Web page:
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‘America Is Already Great’: Obama Chastises Trump, Makes the Case for Clinton in Rousing DNC Speech


“The America I know is decent and generous.”

President Barack Obama acknowledges the crowd as he arrives on stage to deliver remarks at the Democratic National Convention on July 27, 2016 in Philadelphia, Pennsylvania. (Alex Wong/Getty Images)

PHILADELPHIA - In a swipe at Republican presidential nominee Donald Trump, President Barack Obama said that “America is already great” during a speech at the Democratic National Convention on Wednesday night.

“Our strength — our greatness — does not depend on Donald Trump,” Obama said. “In fact, it does not depend on any one person.”

President Barack Obama acknowledges the crowd as he arrives on stage to deliver remarks at the Democratic National Convention on July 27, 2016 in Philadelphia, Pennsylvania. (Alex Wong/Getty Images)

Obama said that “we don’t look to be ruled” by a “self-declared savior.”

The president said that despite the “progress” of the last seven years, “we’re not done perfecting our union.”

"I stand before you again tonight, after almost two terms as your president, to tell you I am even more optimistic about the future than ever before,” he said.

Obama said that “The America I know is full of courage, and optimism, and ingenuity.”

“The America I know is decent and generous,” he said. “Sure, we have real anxieties – about paying the bills, protecting our kids, caring for a sick parent. We get frustrated with political gridlock, worry about racial divisions; we are shocked and saddened by the madness of Orlando or Nice. There are pockets of America that never recovered from factory closures; men who took pride in hard work and providing for their families who now feel forgotten. Parents who wonder whether their kids will have the same opportunities that we had.”

“All that is real; we’re challenged to do better; to be better,” he contined. “But as I’ve traveled this country, through all fifty states; as I’ve rejoiced with you and mourned with you, what I’ve also seen, more than anything, is what is right with America. I see people working hard and starting businesses; I see people teaching kids and serving our country. I see engineers inventing stuff, doctors coming up with new cures. I see a younger generation full of energy and new ideas, unconstrained by what is, and ready to seize what ought to be.”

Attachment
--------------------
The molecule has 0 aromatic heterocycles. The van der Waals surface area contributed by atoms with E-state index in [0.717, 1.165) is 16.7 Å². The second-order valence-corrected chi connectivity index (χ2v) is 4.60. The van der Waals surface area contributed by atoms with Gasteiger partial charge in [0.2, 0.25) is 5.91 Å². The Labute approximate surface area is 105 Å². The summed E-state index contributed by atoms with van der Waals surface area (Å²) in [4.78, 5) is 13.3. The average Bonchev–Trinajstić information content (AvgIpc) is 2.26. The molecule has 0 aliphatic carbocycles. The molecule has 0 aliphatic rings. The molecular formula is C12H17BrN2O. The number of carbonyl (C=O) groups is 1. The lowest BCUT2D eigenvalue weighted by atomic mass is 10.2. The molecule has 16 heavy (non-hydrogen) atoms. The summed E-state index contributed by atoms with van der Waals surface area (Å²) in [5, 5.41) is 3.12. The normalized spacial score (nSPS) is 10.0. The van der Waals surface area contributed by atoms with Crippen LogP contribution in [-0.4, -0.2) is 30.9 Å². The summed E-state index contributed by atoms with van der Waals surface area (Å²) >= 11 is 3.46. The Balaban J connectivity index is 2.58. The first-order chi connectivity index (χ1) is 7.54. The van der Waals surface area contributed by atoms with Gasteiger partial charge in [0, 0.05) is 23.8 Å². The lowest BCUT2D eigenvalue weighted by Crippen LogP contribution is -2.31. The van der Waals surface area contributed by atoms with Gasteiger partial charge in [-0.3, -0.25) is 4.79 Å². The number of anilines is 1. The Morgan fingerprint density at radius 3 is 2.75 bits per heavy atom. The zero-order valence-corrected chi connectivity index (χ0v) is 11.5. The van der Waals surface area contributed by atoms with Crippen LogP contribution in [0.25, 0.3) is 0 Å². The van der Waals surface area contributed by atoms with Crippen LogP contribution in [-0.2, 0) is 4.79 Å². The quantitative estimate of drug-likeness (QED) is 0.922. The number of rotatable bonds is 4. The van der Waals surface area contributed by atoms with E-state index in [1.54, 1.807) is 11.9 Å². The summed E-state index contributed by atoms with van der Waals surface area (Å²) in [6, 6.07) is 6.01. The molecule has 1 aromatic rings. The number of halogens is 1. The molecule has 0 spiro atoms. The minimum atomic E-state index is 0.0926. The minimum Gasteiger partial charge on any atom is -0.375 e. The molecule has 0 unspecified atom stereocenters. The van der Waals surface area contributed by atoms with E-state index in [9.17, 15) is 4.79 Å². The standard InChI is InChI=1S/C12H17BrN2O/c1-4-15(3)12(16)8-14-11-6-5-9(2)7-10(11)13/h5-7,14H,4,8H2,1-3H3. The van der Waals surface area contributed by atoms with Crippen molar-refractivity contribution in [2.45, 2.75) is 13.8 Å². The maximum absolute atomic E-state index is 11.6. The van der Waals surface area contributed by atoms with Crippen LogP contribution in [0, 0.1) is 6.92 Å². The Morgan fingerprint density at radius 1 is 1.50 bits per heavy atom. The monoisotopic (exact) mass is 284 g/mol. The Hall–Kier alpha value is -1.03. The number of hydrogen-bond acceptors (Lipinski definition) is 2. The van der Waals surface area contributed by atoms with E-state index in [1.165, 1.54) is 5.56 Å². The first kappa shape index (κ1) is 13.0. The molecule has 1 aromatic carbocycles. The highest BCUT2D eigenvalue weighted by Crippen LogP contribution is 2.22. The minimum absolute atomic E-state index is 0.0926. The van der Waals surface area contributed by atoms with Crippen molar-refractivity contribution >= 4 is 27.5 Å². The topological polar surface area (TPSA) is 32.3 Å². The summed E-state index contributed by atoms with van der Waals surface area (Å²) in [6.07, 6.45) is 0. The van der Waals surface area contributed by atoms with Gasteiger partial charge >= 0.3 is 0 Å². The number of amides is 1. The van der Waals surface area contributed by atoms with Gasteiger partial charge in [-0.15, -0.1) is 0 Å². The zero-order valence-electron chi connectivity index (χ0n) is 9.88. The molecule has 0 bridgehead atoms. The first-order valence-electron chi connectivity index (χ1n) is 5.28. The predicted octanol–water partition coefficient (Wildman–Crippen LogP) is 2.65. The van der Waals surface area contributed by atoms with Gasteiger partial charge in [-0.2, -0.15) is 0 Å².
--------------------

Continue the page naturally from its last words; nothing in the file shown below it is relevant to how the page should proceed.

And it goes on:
“There is only one candidate in this race who believes in that future,” Obama said, “the next president of the United States Hillary Clinton.”

Obama said he and Clinton “battled for a year and a half” when they both sought their party’s nomination in 2008, “But after it was all over, I asked Hillary to join my team.”

Obama said that “nothing truly prepares you for the demands of the Oval Office,” but he believes Clinton is ready and "the Democratic Party is in good hands."

“Until you’ve sat at that desk, you don’t know what it’s like to manage a global crisis or send young people to war,” the commander in chief said. “But Hillary’s been in the room; she’s been part of those decisions. She knows what’s at stake in the decisions our government makes - the stakes for the working family, the senior citizen, the small business owner, the soldier, and the veteran. Even in the middle of crisis, she listens to people, and keeps her cool, and treats everybody with respect. And no matter how daunting the odds; no matter how much people try to knock her down, she never, ever quits.”

“That’s the Hillary I know,” Obama told the energized crowd in the Wells Fargo Center. “That’s the Hillary I’ve come to admire. And that’s why I can say with confidence there has never been a man or a woman - not me, not Bill, nobody - more qualified than Hillary Clinton to serve as President of the United States of America.”

Obama also praised Clinton’s selection of Virginia Sen. Tim Kaine as her running mate.

“He will be a great vice president, he will make Hillary a better president, just as my dear friend and brother Joe Biden has made me a better president," he remarked.

When Obama criticized Trump, whom he referred to as “The Donald,” he was met with boos from the audience.

“Don’t boo, vote,” Obama instructed.

At the conclusion of his speech, Clinton surprised the crowd by joining the president onstage.

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